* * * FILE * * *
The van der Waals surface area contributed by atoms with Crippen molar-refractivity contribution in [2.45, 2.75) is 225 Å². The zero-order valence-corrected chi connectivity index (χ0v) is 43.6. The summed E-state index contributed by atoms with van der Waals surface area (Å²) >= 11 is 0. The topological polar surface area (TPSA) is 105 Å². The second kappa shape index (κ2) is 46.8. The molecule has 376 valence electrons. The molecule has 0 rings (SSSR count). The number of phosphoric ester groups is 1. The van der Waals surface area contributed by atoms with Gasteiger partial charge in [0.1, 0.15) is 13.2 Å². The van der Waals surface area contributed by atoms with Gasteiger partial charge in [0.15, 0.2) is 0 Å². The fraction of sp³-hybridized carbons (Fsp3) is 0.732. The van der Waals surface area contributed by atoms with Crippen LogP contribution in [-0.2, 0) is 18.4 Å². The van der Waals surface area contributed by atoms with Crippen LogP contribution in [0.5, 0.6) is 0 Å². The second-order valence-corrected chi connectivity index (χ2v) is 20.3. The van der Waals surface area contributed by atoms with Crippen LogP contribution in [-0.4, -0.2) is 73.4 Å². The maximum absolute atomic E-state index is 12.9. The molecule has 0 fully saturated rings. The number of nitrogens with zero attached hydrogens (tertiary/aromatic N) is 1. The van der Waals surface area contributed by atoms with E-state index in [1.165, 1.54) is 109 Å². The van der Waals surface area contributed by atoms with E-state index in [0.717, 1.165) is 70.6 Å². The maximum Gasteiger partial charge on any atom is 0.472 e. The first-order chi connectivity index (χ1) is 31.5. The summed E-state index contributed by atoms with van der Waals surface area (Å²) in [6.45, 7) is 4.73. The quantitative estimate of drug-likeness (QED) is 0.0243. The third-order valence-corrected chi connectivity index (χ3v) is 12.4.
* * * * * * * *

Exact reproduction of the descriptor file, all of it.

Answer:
The van der Waals surface area contributed by atoms with Crippen molar-refractivity contribution in [2.45, 2.75) is 225 Å². The zero-order valence-corrected chi connectivity index (χ0v) is 43.6. The summed E-state index contributed by atoms with van der Waals surface area (Å²) >= 11 is 0. The topological polar surface area (TPSA) is 105 Å². The second kappa shape index (κ2) is 46.8. The molecule has 376 valence electrons. The molecule has 0 rings (SSSR count). The number of phosphoric ester groups is 1. The van der Waals surface area contributed by atoms with Gasteiger partial charge in [0.1, 0.15) is 13.2 Å². The van der Waals surface area contributed by atoms with Gasteiger partial charge in [0.15, 0.2) is 0 Å². The fraction of sp³-hybridized carbons (Fsp3) is 0.732. The van der Waals surface area contributed by atoms with Crippen LogP contribution in [-0.2, 0) is 18.4 Å². The van der Waals surface area contributed by atoms with Crippen LogP contribution in [0.5, 0.6) is 0 Å². The second-order valence-corrected chi connectivity index (χ2v) is 20.3. The van der Waals surface area contributed by atoms with Crippen LogP contribution in [-0.4, -0.2) is 73.4 Å². The maximum absolute atomic E-state index is 12.9. The molecule has 0 fully saturated rings. The number of nitrogens with zero attached hydrogens (tertiary/aromatic N) is 1. The van der Waals surface area contributed by atoms with E-state index in [1.165, 1.54) is 109 Å². The van der Waals surface area contributed by atoms with E-state index in [0.717, 1.165) is 70.6 Å². The maximum Gasteiger partial charge on any atom is 0.472 e. The first-order chi connectivity index (χ1) is 31.5. The summed E-state index contributed by atoms with van der Waals surface area (Å²) in [6.45, 7) is 4.73. The quantitative estimate of drug-likeness (QED) is 0.0243. The third-order valence-corrected chi connectivity index (χ3v) is 12.4.